By Ethel G. Hofman
(JNS) This year, the holiday starts the evening of Sept. 6 – on Labor Day itself in the United States – and lasts through the evening of Sept. 8.
With the tastes of summer lingering on our palates, make the menu fresh, local and lighter than the traditional Rosh Hashana brisket and kugels.
Here I have adapted old favorites – lively flavors reminiscent of overseas travels along with the variety of fresh fruits and veggies still abundant in an Indian summer. L’Shanah Tovah – to a sweet, joyous and healthy New Year!
Chicken Masala (Meat)
2 large onions, coarsely chopped (in processor)
4 tablespoons sesame oil
1 tablespoon bottled minced garlic
2½-inch piece ginger root, grated on the coarse side of a grater
2 teaspoons turmeric
6 chicken breasts, boneless and skinless (about 2½-3 pounds)
freshly ground pepper and ¼ teaspoon sal
1 pound little potatoes, quartered
1 can (13 to 14 ounces) unsweetened coconut milk
1 teaspoon cinnamon
water to cover
2 teaspoons cornstarch
¼ cup water
⅓ cup each of cashews and raisins
¼ cup snipped fresh parsley (optional)
Sauté onions over low heat until soft and golden. Stir in garlic, ginger and turmeric.
Sprinkle the chicken with pepper. Add to the onion mixture. Cook 5 minutes over medium heat, turning occasionally. Add salt, potatoes, coconut milk, cinnamon and enough water to barely cover (1 cup or less).
Cover and simmer for 45 minutes, or until chicken is tender. Mix cornstarch and ¼ cup cold water to a smooth paste. Stir into the chicken mixture. Simmer 2 minutes longer, stirring often. Adjust seasoning with pepper and salt. Stir in the cashews and raisins. Serve with hot rice, spiked with snipped fresh parsley (optional).
Adapted from a recipe in Claudia Roden’s “Book of Jewish Food.”
Sweet Potato and Pumpkin Tzimmes (Pareve)
1 pound butternut squash, cut in ½-inch pieces
3 sweet potatoes, about 2 pounds, cooked
1 Granny Smith apple, peeled and cut into coarse 1-inch chunks
½ cup dried cranberries
½ cup dried apricots, halved
½ cup frozen orange juice concentrate, thawed
3 tablespoons margarine, melted
¼ cup honey, warmed
¾ teaspoon Chinese Five Spice
Preheat oven to 350 degrees. Spray a large baking dish with nonstick cooking spray. Set aside. Place squash in a microwave-safe dish. Sprinkle with 1 tablespoon water. Cover and cook on High for 3 minutes. Drain. Peel sweet potatoes and cut in ½-inch slices. Place the sweet potatoes, squash, apple, cranberries and apricots in a prepared baking dish. Add the orange juice, margarine and honey. Sprinkle with Chinese Five spice. Stir gently to mix. Cover and bake in a preheated oven for 30 minutes. Reduce heat to 250 degrees. Bake uncovered, for 15 minutes longer or until bubbly. Serve hot. Do not freeze.
Oma’s Noodles and Blueberries (Pareve)
12 ounces medium egg noodles
¼ cup honey
3 tablespoons freshly squeezed lemon juice
1 pint blueberries, rinsed and drained
3 tablespoons margarine, melted
Cook noodles according to package directions. Drain well. While noodles are cooking, in a small saucepan, mix honey, lemon juice, blueberries and 3 tablespoons water. Bring to a boil over high heat, stirring. Immediately remove from heat. In a large bowl, toss hot noodles with margarine. Pour blueberry mixture over top. Serve hot.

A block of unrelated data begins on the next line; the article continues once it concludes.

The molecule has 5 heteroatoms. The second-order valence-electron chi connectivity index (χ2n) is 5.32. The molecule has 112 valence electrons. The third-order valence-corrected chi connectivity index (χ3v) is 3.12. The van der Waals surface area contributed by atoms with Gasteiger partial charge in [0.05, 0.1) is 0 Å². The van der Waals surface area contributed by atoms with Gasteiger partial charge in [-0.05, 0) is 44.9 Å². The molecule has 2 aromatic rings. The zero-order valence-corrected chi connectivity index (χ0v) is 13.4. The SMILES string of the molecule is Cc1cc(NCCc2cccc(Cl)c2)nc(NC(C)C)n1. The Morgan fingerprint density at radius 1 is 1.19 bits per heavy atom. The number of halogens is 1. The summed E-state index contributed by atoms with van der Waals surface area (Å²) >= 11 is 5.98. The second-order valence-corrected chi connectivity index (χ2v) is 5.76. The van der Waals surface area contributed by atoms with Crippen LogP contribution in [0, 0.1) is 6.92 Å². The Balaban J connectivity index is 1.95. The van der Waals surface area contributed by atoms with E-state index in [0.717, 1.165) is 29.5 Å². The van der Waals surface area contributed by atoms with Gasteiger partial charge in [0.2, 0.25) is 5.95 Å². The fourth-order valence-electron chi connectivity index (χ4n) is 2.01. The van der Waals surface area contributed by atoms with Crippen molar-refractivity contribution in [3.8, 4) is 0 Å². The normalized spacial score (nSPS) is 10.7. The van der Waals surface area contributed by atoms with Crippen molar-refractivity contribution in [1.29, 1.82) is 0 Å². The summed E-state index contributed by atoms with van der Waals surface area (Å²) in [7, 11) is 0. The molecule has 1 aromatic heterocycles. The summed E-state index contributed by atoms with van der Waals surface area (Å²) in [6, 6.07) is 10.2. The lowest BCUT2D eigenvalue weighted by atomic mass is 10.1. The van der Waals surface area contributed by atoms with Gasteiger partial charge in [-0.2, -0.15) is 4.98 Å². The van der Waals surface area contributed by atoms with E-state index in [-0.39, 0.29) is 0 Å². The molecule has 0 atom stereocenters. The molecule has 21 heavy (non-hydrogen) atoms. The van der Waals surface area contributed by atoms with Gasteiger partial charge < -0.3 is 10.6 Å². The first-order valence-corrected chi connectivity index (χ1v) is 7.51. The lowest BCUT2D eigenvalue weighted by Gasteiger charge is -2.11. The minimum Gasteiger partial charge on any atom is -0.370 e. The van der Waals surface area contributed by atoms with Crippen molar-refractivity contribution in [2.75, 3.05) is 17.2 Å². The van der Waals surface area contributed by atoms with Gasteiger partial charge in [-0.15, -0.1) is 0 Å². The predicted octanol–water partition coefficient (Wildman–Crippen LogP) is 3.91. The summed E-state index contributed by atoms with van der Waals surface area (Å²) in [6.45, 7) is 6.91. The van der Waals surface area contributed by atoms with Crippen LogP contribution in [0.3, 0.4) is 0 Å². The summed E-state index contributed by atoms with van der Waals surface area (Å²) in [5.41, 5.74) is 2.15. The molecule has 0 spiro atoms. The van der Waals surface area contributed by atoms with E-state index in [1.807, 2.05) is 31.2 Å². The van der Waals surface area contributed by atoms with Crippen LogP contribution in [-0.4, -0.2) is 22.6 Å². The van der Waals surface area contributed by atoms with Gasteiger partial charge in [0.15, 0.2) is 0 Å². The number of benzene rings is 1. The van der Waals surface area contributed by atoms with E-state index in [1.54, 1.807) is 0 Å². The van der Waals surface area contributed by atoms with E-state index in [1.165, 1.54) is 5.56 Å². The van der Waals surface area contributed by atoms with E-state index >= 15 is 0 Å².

Plum Kuchen (Pareve)
1 stick (4 ounces) margarine, melted
1 tablespoon distilled white vinegar
⅔ cups, plus 2 tablespoons sugar
1¼ cups, plus 2 tablespoons, all-purpose flour
1 tablespoon cinnamon
1 pound plums, pitted and quartered
3 tablespoons water
Preheat oven to 350 degrees. In a medium bowl, mix the margarine and vinegar. Blend in 2 tablespoons sugar and 1¼ cups flour to make a smooth dough. Press into the bottom of a 10-inch pie plate. Prick all over with a fork. Bake in preheated oven for 10 minutes. In a medium bowl, mix the remaining 2 tablespoons flour, ⅔ cup sugar and cinnamon. Add plums and toss to coat. Arrange plums, cut-side up, on top of the dough to cover. Sprinkle any remaining flour mixture over the plums. Sprinkle with 3 tablespoons of water. Bake in a preheated oven for 40 minutes or until pastry is golden at the edges. Cool before cutting into wedges.
Simple Salmon (Pareve)
¼ cup distilled white vinegar
¼ small onion, sliced thinly
1 to 2 bay leaves
4 (4- to 5-ounces each) salmon steaks, ½- to ¾-inch thick
Pour about 1-inch boiling water into a large heavy skillet. Add vinegar, onion and bay leaves. Arrange salmon on top in a single layer. Add more water to almost cover if needed. Bring to simmer over medium heat. Cover and simmer for 10 minutes or until salmon is opaque when flakes are separated with a knife. With a wide spatula, transfer salmon to a serving dish. Pour a little liquid around to keep it moist. Serve warm, chilled or at room temperature.
Best-Ever Honey Cake (Pareve)
Makes 1 average loaf (approximately 8×4 inches), plus 3 mini-loaves, or bake in a Bundt pan to serve 15 to 18 people.
½ cup water
1 cup vegetable oil
1 cup canned pumpkin
¾ cup molasses
½ cup honey, warmed
1 cup dark-brown sugar
2 cups whole-wheat flour
1 cup all-purpose white flour
2 teaspoons baking soda
1 tablespoon Chinese Five Spice
1 cup raisins
Preheat oven to 350 degrees. Spray loaf pans or Bundt pan with nonstick baking spray with flour. In a large bowl, beat eggs and water to blend. Add remaining wet ingredients. Mix well. Stir in the brown sugar and flours, about ½ cup at a time. Add the baking soda and spices with the last ½ cup of flour. Fold in raisins. Spoon the batter into the prepared pans. Bake 50 to 60 minutes or until a toothpick comes out clean. Mini-loaves will bake in 35 minutes or so. Cool 10 minutes in pan. Loosen edges by running a knife around. Turn onto a wire tray to cool completely. To freeze: Wrap tightly in aluminum foil.
Ethel G. Hofman is a widely syndicated American Jewish food and travel columnist, author and culinary consultant.